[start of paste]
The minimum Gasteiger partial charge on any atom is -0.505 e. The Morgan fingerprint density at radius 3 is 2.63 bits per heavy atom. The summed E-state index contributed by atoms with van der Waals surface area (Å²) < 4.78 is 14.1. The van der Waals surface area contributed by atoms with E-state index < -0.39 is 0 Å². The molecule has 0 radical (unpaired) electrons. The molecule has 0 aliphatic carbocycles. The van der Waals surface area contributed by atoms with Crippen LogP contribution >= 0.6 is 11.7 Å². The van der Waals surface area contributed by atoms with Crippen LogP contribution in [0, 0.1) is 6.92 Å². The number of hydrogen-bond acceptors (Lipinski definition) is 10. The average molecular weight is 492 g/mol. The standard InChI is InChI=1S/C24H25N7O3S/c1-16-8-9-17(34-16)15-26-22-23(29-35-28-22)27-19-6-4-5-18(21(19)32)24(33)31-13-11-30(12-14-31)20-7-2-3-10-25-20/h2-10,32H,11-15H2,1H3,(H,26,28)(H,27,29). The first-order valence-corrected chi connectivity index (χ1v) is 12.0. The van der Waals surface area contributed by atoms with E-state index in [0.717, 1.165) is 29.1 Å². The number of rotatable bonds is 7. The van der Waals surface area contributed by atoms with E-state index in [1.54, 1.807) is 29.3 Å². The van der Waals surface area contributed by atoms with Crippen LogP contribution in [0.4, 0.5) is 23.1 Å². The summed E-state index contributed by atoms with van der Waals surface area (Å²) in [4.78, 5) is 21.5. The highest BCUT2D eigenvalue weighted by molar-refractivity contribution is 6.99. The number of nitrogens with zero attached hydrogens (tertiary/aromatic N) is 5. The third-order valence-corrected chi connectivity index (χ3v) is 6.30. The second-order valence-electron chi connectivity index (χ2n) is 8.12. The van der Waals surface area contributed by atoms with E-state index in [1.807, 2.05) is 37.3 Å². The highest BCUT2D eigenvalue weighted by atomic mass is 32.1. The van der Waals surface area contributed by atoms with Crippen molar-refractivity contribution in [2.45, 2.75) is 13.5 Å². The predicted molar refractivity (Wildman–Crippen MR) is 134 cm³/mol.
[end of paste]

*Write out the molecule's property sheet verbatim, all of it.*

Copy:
The minimum Gasteiger partial charge on any atom is -0.505 e. The Morgan fingerprint density at radius 3 is 2.63 bits per heavy atom. The summed E-state index contributed by atoms with van der Waals surface area (Å²) < 4.78 is 14.1. The van der Waals surface area contributed by atoms with E-state index < -0.39 is 0 Å². The molecule has 0 radical (unpaired) electrons. The molecule has 0 aliphatic carbocycles. The van der Waals surface area contributed by atoms with Crippen LogP contribution >= 0.6 is 11.7 Å². The van der Waals surface area contributed by atoms with Crippen LogP contribution in [0, 0.1) is 6.92 Å². The number of hydrogen-bond acceptors (Lipinski definition) is 10. The average molecular weight is 492 g/mol. The standard InChI is InChI=1S/C24H25N7O3S/c1-16-8-9-17(34-16)15-26-22-23(29-35-28-22)27-19-6-4-5-18(21(19)32)24(33)31-13-11-30(12-14-31)20-7-2-3-10-25-20/h2-10,32H,11-15H2,1H3,(H,26,28)(H,27,29). The first-order valence-corrected chi connectivity index (χ1v) is 12.0. The van der Waals surface area contributed by atoms with E-state index in [0.717, 1.165) is 29.1 Å². The number of rotatable bonds is 7. The van der Waals surface area contributed by atoms with E-state index in [1.54, 1.807) is 29.3 Å². The van der Waals surface area contributed by atoms with Crippen LogP contribution in [0.4, 0.5) is 23.1 Å². The summed E-state index contributed by atoms with van der Waals surface area (Å²) in [4.78, 5) is 21.5. The highest BCUT2D eigenvalue weighted by molar-refractivity contribution is 6.99. The number of nitrogens with zero attached hydrogens (tertiary/aromatic N) is 5. The third-order valence-corrected chi connectivity index (χ3v) is 6.30. The second-order valence-electron chi connectivity index (χ2n) is 8.12. The van der Waals surface area contributed by atoms with E-state index in [1.807, 2.05) is 37.3 Å². The highest BCUT2D eigenvalue weighted by atomic mass is 32.1. The van der Waals surface area contributed by atoms with Crippen molar-refractivity contribution in [2.45, 2.75) is 13.5 Å². The predicted molar refractivity (Wildman–Crippen MR) is 134 cm³/mol.